2013-05-17 20:41:31 by chort
I was listening to the Risky Business podcast episode on analyzing DPRK agricultural production from public satellite data. This got me musing; if anyone can learn so much about one of the most secretive areas of the world using public data, what does that say about how much could be learned in open societies?
For instance, what about the raise of UAVs ("drones") and other remote-controlled devices? It's no longer a far-fetched concern, since a man refused to stop flying his drone over a Seattle yard. Then there's the recent FBI investigation of emails between Gen. Patraeus and his mistress. It seems unlikely that any charges will ever be filed, but the private details of several people were exposed for all to see. More recently we had the revelation that supposedly privacy-conscious Snapchat actually doesn't delete your photos.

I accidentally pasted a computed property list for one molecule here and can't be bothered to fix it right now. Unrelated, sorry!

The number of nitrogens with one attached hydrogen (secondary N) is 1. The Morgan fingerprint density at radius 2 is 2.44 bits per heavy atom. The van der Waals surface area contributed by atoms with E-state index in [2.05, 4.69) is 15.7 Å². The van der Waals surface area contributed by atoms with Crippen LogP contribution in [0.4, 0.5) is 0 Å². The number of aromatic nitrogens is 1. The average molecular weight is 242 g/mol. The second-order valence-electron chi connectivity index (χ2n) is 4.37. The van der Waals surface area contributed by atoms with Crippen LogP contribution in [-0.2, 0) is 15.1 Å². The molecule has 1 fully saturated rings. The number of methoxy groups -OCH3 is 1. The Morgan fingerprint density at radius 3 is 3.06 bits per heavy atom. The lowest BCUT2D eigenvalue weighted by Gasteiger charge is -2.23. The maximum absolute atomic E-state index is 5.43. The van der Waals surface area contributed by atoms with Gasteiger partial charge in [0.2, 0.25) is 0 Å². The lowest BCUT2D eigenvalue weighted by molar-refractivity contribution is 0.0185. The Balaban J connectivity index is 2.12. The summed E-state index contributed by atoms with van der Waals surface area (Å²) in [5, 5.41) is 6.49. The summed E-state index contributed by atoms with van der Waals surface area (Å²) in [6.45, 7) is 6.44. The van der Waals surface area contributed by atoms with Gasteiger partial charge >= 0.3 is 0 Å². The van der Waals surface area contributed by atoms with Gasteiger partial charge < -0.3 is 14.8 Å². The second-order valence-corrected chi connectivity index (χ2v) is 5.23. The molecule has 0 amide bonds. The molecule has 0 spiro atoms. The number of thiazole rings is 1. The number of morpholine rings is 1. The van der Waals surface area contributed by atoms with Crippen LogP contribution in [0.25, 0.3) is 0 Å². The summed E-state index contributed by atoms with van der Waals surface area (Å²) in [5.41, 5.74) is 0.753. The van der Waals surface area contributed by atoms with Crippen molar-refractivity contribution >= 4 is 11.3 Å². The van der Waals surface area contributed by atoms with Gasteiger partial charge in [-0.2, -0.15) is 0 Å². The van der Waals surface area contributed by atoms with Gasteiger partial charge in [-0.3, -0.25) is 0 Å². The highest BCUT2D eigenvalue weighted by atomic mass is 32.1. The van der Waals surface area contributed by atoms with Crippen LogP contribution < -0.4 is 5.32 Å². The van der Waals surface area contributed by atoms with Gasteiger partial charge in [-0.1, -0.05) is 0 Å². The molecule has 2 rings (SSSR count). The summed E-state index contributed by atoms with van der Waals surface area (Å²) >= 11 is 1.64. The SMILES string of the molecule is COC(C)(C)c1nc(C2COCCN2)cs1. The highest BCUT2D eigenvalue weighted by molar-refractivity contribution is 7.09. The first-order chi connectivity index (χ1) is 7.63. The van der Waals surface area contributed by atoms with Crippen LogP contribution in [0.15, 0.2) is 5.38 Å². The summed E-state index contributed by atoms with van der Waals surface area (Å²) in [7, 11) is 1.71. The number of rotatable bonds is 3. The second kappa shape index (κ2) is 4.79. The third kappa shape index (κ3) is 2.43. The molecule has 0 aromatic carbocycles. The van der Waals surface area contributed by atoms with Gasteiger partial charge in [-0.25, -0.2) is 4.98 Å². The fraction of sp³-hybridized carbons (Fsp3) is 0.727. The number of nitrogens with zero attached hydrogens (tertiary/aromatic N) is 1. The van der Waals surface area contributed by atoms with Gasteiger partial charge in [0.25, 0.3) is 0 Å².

What I'm getting at is this: Much like the character Neo in The Matrix, many people actually live two lives. People have a public life, where they go to work, attend social functions, and mostly behave without controversy, and then there's the private life where people engaged in edgier behavior. What happens when more of that fringe behavior comes to light? Will people in general act closer to social norms at all times, or will social norms relax as people realize there are lot more others like them than they thought?
Sort of an uncomfortable thing to ponder, isn't it?
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